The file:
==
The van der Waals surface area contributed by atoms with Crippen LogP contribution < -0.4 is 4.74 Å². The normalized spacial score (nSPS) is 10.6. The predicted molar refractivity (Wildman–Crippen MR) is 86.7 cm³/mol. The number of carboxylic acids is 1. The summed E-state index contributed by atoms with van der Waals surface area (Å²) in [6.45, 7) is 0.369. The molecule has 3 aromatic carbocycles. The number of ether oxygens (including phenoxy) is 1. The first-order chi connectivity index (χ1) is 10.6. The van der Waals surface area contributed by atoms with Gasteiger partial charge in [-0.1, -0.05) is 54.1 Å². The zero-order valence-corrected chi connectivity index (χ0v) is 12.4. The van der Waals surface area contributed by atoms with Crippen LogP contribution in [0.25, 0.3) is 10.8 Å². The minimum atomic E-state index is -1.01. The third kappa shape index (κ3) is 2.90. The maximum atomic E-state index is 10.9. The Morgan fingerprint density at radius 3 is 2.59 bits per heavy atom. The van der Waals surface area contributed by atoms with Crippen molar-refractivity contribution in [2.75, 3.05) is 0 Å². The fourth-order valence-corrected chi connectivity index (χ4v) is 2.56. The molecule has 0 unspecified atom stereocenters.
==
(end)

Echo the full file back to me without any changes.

The van der Waals surface area contributed by atoms with Crippen LogP contribution < -0.4 is 4.74 Å². The normalized spacial score (nSPS) is 10.6. The predicted molar refractivity (Wildman–Crippen MR) is 86.7 cm³/mol. The number of carboxylic acids is 1. The summed E-state index contributed by atoms with van der Waals surface area (Å²) in [6.45, 7) is 0.369. The molecule has 3 aromatic carbocycles. The number of ether oxygens (including phenoxy) is 1. The first-order chi connectivity index (χ1) is 10.6. The van der Waals surface area contributed by atoms with Gasteiger partial charge in [-0.1, -0.05) is 54.1 Å². The zero-order valence-corrected chi connectivity index (χ0v) is 12.4. The van der Waals surface area contributed by atoms with Crippen LogP contribution in [0.25, 0.3) is 10.8 Å². The minimum atomic E-state index is -1.01. The third kappa shape index (κ3) is 2.90. The maximum atomic E-state index is 10.9. The Morgan fingerprint density at radius 3 is 2.59 bits per heavy atom. The van der Waals surface area contributed by atoms with Crippen molar-refractivity contribution in [2.75, 3.05) is 0 Å². The fourth-order valence-corrected chi connectivity index (χ4v) is 2.56. The molecule has 0 unspecified atom stereocenters.